16 Facts About Pierre Bayle


Pierre Bayle was a French philosopher, author, and lexicographer.


Pierre Bayle is best known for his Historical and Critical Dictionary, whose publication began in 1697.


Pierre Bayle was a notable advocate of religious toleration, and his skeptical philosophy had a significant influence on the subsequent growth and development of the European Age of Enlightenment.


Pierre Bayle is commonly regarded as a forerunner of the Encyclopedistes of the mid-18th century.


Pierre Bayle was born at Carla-le-Comte, near Pamiers, Ariege, France.


Pierre Bayle was educated by his father, a Calvinist minister, and at an academy at Puylaurens.


Pierre Bayle returned to France and went to Paris, where for some years he worked under the name of Bele as a tutor for various families.


Just before that event, Pierre Bayle had fled to the Dutch Republic, where he almost immediately was appointed professor of philosophy and history at the Ecole Illustre in Rotterdam.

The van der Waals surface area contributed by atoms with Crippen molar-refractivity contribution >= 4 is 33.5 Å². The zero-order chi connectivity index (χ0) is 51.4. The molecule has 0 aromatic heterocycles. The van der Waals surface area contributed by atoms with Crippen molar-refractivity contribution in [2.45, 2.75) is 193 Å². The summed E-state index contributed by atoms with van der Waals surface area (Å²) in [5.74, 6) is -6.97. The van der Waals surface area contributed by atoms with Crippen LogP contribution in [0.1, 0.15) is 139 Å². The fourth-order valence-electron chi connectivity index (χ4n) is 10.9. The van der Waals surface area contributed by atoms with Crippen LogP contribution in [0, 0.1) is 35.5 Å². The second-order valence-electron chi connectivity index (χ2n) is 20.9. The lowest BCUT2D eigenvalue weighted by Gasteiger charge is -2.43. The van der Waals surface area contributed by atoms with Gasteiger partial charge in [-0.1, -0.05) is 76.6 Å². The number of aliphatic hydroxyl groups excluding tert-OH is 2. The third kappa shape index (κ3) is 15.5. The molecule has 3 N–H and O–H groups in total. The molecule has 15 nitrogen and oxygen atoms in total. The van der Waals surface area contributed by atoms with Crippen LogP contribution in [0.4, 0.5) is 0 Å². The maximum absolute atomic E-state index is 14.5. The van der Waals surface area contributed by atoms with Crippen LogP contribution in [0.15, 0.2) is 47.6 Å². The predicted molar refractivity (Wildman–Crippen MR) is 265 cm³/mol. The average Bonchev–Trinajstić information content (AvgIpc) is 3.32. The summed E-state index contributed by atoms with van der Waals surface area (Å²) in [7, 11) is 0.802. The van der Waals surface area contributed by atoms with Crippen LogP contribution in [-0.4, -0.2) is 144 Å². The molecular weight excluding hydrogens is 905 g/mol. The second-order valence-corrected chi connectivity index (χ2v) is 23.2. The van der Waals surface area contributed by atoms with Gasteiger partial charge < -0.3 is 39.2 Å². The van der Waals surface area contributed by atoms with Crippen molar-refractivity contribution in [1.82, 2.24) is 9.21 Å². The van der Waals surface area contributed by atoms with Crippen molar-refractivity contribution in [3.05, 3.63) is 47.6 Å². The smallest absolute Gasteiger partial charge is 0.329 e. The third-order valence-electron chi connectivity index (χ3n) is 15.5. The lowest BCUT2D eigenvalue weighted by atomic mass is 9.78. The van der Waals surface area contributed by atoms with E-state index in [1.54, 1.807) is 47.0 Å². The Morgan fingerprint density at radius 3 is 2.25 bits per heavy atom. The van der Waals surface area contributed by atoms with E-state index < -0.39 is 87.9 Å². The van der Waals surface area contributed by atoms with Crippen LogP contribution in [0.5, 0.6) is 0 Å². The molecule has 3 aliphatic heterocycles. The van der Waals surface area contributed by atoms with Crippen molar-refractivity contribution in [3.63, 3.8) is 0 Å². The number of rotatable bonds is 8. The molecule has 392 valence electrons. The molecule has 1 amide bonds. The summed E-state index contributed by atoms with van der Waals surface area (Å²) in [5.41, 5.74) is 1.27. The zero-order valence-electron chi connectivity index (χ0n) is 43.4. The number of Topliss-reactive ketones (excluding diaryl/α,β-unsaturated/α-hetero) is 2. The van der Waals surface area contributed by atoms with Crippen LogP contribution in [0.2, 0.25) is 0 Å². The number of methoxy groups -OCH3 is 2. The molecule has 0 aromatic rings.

Pierre Bayle taught for many years but became embroiled in a long, internal quarrel in the college that resulted in Bayle being deprived of his chair in 1693.


Pierre Bayle was buried in Rotterdam in the "Walloon church", where Pierre Jurieu would be buried seven years later.


At Rotterdam, Pierre Bayle published his famous Reflections on the Comet in 1682, as well as his critique of Louis Maimbourg's work on the history of Calvinism.


Between 1684 and 1687, Pierre Bayle published his Nouvelles de la republique des lettres, a journal of literary criticism.


In 1686, Pierre Bayle published the first two volumes of Philosophical Commentary, an early plea for toleration in religious matters.


The remaining years of Pierre Bayle's life were devoted to miscellaneous writings; in many cases, he was responding to criticisms made of his Dictionary.


Richard Popkin has advanced the view that Pierre Bayle was a skeptic who used the Historical and Critical Dictionary to criticise all prior known theories and philosophies.


Pierre Bayle was critical of many influential rationalists, such as Rene Descartes, Thomas Hobbes, Baruch Spinoza, Nicolas Malebranche and Gottfried Wilhelm Leibniz, as well as empiricists such as John Locke and Isaac Newton.